St. Petersburg Times Online: Business

Weather | Sports | Forums | Comics | Classifieds | Calendar | Movies

In seeking U.S. asylum, he now lives a nightmare

MARY JO MELONE
Published September 15, 2004

Before Tuesday, I had never talked to anyone held by that scary new federal agency, the Department of Homeland Security. But then Paramvir Singh Chattwal called.

He said he wants to die.

Chattwal has been in DHS' detention facility at the Manatee County jail since last October. From the moment he got there, he has been fighting to be saved from the very country he once thought would be his refuge.

Chattwal sought political asylum in the United States, saying he had endured threats, torture and detention in his native India. He is a member of the Sikh faith, a minority in India and for years the target of oppression by the Hindu majority. When he was a teenager, Chattwal said, he witnessed the police execution of four other young men. To keep his silence, they detained him. He was beaten, subjected to electric shock, submerged in near-boiling water, burned with cigarettes, hung upside down and left for dead.

Chattwal came to the United States and hired a lawyer for his asylum request in 2000. Bureaucratic failure after failure followed, he said when we talked Tuesday. He said the Immigration and Naturalization Service never told his attorney the date of his asylum hearing. It was held anyway, and when Chattwal failed to show, a deportation order was issued. That order somehow never reached him.

Chattwal said he assumed the asylum process was still going on, and moved around the country, working the odd jobs that illegal immigrants often take - in hotels, a convenience store. He even worked as a stable hand. Years passed. He took a Florida vacation and was caught speeding in Venice. When police ran a check on his name, his deportation order popped up. He was promptly sent to Homeland Security's Bradenton detention center.

Chattwal's case has been taken up by the Florida Center for Survivors of Torture and Refugee Services in Clearwater as well as Amnesty International USA. They want to know why the government is so bent on deporting Chattwal, despite the fact that he's no danger to anybody, and certainly not a security threat.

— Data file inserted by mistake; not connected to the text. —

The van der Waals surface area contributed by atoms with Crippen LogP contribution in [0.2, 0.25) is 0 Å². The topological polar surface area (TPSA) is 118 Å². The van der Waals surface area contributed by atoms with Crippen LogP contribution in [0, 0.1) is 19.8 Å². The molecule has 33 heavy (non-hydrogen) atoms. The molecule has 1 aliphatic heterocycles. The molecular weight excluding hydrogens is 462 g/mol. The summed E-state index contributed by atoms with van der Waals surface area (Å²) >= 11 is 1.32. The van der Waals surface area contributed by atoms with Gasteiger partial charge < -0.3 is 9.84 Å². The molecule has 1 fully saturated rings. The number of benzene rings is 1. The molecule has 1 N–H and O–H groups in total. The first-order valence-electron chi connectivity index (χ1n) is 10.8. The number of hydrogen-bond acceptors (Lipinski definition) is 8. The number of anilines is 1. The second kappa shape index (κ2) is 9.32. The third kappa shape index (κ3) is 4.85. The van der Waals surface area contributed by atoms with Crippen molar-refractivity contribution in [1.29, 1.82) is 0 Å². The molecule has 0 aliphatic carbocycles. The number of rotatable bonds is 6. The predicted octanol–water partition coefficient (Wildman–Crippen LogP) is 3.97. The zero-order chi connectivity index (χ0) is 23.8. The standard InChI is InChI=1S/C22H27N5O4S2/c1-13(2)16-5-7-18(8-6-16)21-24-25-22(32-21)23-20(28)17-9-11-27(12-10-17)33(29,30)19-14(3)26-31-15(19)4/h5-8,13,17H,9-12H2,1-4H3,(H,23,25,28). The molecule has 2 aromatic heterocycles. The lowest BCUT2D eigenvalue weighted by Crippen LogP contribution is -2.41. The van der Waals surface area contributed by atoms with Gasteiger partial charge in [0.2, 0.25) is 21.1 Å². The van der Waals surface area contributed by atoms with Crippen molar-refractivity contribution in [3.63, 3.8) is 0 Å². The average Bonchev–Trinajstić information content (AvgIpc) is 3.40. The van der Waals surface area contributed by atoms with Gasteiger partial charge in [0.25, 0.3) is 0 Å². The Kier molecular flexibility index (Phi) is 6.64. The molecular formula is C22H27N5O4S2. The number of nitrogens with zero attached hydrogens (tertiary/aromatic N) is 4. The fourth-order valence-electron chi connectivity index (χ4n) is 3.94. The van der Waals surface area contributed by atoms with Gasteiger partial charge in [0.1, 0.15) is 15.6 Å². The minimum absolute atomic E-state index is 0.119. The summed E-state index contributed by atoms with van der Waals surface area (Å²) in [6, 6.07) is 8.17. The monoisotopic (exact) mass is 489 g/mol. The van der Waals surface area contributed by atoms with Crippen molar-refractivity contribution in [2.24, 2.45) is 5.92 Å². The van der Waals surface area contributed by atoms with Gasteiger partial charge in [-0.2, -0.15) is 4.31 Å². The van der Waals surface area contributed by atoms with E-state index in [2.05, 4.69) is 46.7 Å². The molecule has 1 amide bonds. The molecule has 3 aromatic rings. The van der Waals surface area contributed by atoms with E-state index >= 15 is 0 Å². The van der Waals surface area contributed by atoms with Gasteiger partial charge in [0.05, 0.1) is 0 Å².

He never has had a hearing on his asylum request at which he was present. One judge ordered the case reopened, only to have another judge close it.

The Canadian government offered to take in Chattwal, but the Department of Homeland Security said no.

The prospect of returning to India has plunged him into despair. He thinks of killing himself in jail.

"If you have the choice of being tortured and killed and ending your own life, what would you choose?" he said when we spoke by phone. "I don't think I can go through it again. People accused of crime in this country get a trial ... What wrong did I do?"

The Department of Homeland Security, working through a smaller agency called Immigration and Customs Enforcement, has taken over the duties of INS. The new agency has a chilling name: ICE. It has shown Chattwal no mercy. An agency spokesperson wouldn't explain to the St. Petersburg Times why he isn't being allowed to go to Canada. Chattwal said he never heard about his asylum hearing, but the agency said he had his chance, didn't appear, and the law has been followed.

He lost there and has lost since.

Chattwal lost for what may be the last time Tuesday, when a federal appeals court refused to stop his deportation.

When I spoke to him again after the court ruling, he talked through tears. "I'm absolutely devastated," he said. "I just pray God come down and save me or take my life."

The news also stunned the people who have worked on his behalf. "We've tried everything to save this man's life," said Niki L. Kelly from the Florida Center for Survivors of Torture and Refugee Services.

Chattwal said his family has told him authorities will be waiting for him when he gets off the plane in New Dehli and he'll be whisked off to God knows where. He fully expects to never be heard from again.

Such a horror, and yet I'm afraid many people here won't side with Chattwal. In a post 9/11 world, sympathy is in short supply, even though this country was built on being a beacon for people like Chattwal. When we lost our sense of safety did we lose our sense of decency too?

© Copyright, St. Petersburg Times. All rights reserved.